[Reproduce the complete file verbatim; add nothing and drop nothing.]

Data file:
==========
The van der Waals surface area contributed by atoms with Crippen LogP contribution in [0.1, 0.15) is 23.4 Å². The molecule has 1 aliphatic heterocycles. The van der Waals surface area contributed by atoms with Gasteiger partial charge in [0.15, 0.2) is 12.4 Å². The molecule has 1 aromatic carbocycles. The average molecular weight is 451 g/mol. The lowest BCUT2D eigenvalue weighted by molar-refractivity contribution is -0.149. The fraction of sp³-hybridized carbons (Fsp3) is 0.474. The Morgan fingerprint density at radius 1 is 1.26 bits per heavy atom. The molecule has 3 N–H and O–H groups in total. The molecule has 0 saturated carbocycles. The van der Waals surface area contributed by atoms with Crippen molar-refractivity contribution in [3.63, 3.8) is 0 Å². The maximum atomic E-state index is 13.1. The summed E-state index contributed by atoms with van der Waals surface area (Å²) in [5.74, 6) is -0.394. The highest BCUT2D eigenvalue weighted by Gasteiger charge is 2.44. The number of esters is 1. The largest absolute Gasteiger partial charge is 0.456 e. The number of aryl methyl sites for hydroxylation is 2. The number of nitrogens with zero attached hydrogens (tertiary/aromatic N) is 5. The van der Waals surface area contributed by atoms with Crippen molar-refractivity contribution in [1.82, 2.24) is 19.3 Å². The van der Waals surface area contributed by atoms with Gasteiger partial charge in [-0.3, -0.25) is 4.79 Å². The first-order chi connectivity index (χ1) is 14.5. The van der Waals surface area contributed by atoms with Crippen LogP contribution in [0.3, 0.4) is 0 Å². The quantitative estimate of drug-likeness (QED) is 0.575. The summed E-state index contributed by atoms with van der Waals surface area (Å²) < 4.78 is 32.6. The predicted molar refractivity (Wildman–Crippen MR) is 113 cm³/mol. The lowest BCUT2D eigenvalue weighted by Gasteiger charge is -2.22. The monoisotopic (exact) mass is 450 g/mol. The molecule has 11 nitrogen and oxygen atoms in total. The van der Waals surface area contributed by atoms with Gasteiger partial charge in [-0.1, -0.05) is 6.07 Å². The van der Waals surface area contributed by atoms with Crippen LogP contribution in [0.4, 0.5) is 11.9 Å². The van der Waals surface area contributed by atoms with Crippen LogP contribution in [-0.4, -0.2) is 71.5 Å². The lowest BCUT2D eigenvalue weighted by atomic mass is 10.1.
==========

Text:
The van der Waals surface area contributed by atoms with Crippen LogP contribution in [0.1, 0.15) is 23.4 Å². The molecule has 1 aliphatic heterocycles. The van der Waals surface area contributed by atoms with Gasteiger partial charge in [0.15, 0.2) is 12.4 Å². The molecule has 1 aromatic carbocycles. The average molecular weight is 451 g/mol. The lowest BCUT2D eigenvalue weighted by molar-refractivity contribution is -0.149. The fraction of sp³-hybridized carbons (Fsp3) is 0.474. The Morgan fingerprint density at radius 1 is 1.26 bits per heavy atom. The molecule has 3 N–H and O–H groups in total. The molecule has 0 saturated carbocycles. The van der Waals surface area contributed by atoms with Crippen molar-refractivity contribution in [3.63, 3.8) is 0 Å². The maximum atomic E-state index is 13.1. The summed E-state index contributed by atoms with van der Waals surface area (Å²) in [5.74, 6) is -0.394. The highest BCUT2D eigenvalue weighted by Gasteiger charge is 2.44. The number of esters is 1. The largest absolute Gasteiger partial charge is 0.456 e. The number of aryl methyl sites for hydroxylation is 2. The number of nitrogens with zero attached hydrogens (tertiary/aromatic N) is 5. The van der Waals surface area contributed by atoms with Crippen molar-refractivity contribution in [1.82, 2.24) is 19.3 Å². The van der Waals surface area contributed by atoms with Gasteiger partial charge in [-0.3, -0.25) is 4.79 Å². The first-order chi connectivity index (χ1) is 14.5. The van der Waals surface area contributed by atoms with Crippen LogP contribution in [0.3, 0.4) is 0 Å². The quantitative estimate of drug-likeness (QED) is 0.575. The summed E-state index contributed by atoms with van der Waals surface area (Å²) < 4.78 is 32.6. The predicted molar refractivity (Wildman–Crippen MR) is 113 cm³/mol. The lowest BCUT2D eigenvalue weighted by Gasteiger charge is -2.22. The monoisotopic (exact) mass is 450 g/mol. The molecule has 11 nitrogen and oxygen atoms in total. The van der Waals surface area contributed by atoms with Gasteiger partial charge in [-0.1, -0.05) is 6.07 Å². The van der Waals surface area contributed by atoms with Crippen LogP contribution in [0.4, 0.5) is 11.9 Å². The van der Waals surface area contributed by atoms with Crippen LogP contribution in [-0.4, -0.2) is 71.5 Å². The lowest BCUT2D eigenvalue weighted by atomic mass is 10.1.